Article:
Sandy Weston with her father, Richard Stevens.

Sandy Weston with her father, Richard Stevens. (Sandy Weston)

Richard S. Stevens — co-owner and president of the Balboa Bay Club in the 1960s and 1970s, a commissioner for the 1984 Olympics in Los Angeles and developer of resorts and clubs throughout the world — died at home early Thursday morning in his sleep. He was 80.

Stevens was born July 4, 1930, in Long Beach to Margaret Virginia and Merrill Emerson Stevens. He attended high school in South Pasadena and studied at UC Berkeley, where he also was a running back on the football team and a player in the Rose Bowl three times. He had football and track scholarships.

After graduating in 1951, Stevens served in the U.S. Army in Japan and Korea in the early 1950s. Later he returned to Southern California and became a businessman with a flair for the resort industry.

"He was just that person who loves the deal," said his daughter, Sandra Stevens Weston. "He had an incredible way of putting people together. It was fun to work with him. He always had irons in the fire."

During his tenure as Balboa Bay Club president, Stevens grew its membership from 800 to more than 3,500, all while pioneering the concept of year-round living in a resort environment. During that time, he also developed the Hamilton Cove project on Santa Catalina Island.

Stevens was co-founder of the Bellport Group, which operated marinas throughout the world.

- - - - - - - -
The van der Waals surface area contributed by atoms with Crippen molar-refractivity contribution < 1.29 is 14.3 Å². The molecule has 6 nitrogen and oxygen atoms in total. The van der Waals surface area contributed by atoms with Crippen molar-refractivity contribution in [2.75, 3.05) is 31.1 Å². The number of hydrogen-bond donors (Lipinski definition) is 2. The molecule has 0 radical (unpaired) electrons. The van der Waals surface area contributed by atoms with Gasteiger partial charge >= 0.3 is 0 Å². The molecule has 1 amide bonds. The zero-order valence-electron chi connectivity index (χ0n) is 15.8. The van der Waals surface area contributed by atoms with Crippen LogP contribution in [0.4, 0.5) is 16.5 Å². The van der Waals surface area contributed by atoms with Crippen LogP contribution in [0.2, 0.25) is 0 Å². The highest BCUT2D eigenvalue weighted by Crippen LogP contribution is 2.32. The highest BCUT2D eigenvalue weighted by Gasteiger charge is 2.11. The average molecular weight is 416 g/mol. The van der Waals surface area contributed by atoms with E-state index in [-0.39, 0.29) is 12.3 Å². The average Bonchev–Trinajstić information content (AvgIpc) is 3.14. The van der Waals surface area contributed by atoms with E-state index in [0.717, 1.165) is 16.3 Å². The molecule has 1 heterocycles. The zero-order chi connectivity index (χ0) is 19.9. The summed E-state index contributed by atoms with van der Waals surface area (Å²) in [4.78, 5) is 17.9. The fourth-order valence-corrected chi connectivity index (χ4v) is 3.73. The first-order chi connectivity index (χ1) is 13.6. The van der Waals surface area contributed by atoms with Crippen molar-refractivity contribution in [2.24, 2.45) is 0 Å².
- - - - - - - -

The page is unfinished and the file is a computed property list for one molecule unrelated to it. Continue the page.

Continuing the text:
He was president of Wrather Hotels, which included the Disneyland Hotel. He supervised a team that developed Marina Costa Baja in Mexico. He was also involved in managing and creating projects that include Westworld in Scottsdale, Ariz.; the Monterra Ranch in Monterey, Calif.; Cabin Bar Ranch in Olancha, Calif.; and the Fisher Island Resort in Florida's Miami Beach.

He was president and CEO of the Disneyland Hotel from 1977 to 1982, and in 1985 he was president and CEO of the Los Angeles Express, a U.S. Football League franchise.

Of all his accomplishments and projects, Stevens was most proud of opening two Long Beach tourist attractions: the "Spruce Goose" — the Howard Hughes-designed H-4 Hercules aircraft — and the retired ocean liner, the RMS Queen Mary.

"He had a thing about Howard Hughes," his daughter Sandra said. "He really admired him."

For the past three decades, Stevens faced health issues including heart attacks, colon cancer and a heart transplant. It lead friends to remark that he had had 14 lives. He and his wife co-wrote a book in 2009 called "Never Give Up! The Six Secret Steps You Must Take To Protect Your Own Life."

Stevens was preceded in death by his first wife, Joyce Whistler Stevens. He is survived by his wife of 33 years, Joan Stevens; his daughter Sandra and her husband Peter Weston; his son Chris and his wife, Jae-Eun Stevens; stepchildren Lisa and Brad Levine; and last but not least, his beloved dog, Charlie.

Services will take place at the chapel at Mariners Church at 5001 Newport Coast Drive in Irvine. Details are pending.